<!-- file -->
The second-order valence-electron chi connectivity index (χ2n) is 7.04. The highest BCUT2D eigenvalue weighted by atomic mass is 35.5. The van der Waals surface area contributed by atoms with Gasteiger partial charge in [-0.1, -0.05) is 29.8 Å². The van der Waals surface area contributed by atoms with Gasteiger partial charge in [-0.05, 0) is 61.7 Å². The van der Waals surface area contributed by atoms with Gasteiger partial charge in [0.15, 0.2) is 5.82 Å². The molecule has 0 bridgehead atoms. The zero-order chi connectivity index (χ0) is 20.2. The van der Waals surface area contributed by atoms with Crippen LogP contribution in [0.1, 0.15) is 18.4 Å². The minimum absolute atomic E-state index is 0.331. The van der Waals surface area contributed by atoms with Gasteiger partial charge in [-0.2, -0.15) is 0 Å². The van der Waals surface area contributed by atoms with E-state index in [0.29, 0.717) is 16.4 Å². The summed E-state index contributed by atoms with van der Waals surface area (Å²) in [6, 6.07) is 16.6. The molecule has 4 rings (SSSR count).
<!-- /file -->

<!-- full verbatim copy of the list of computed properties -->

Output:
The second-order valence-electron chi connectivity index (χ2n) is 7.04. The highest BCUT2D eigenvalue weighted by atomic mass is 35.5. The van der Waals surface area contributed by atoms with Gasteiger partial charge in [-0.1, -0.05) is 29.8 Å². The van der Waals surface area contributed by atoms with Gasteiger partial charge in [-0.05, 0) is 61.7 Å². The van der Waals surface area contributed by atoms with Gasteiger partial charge in [0.15, 0.2) is 5.82 Å². The molecule has 0 bridgehead atoms. The zero-order chi connectivity index (χ0) is 20.2. The van der Waals surface area contributed by atoms with Crippen LogP contribution in [0.1, 0.15) is 18.4 Å². The minimum absolute atomic E-state index is 0.331. The van der Waals surface area contributed by atoms with Gasteiger partial charge in [-0.2, -0.15) is 0 Å². The van der Waals surface area contributed by atoms with E-state index in [0.29, 0.717) is 16.4 Å². The summed E-state index contributed by atoms with van der Waals surface area (Å²) in [6, 6.07) is 16.6. The molecule has 4 rings (SSSR count).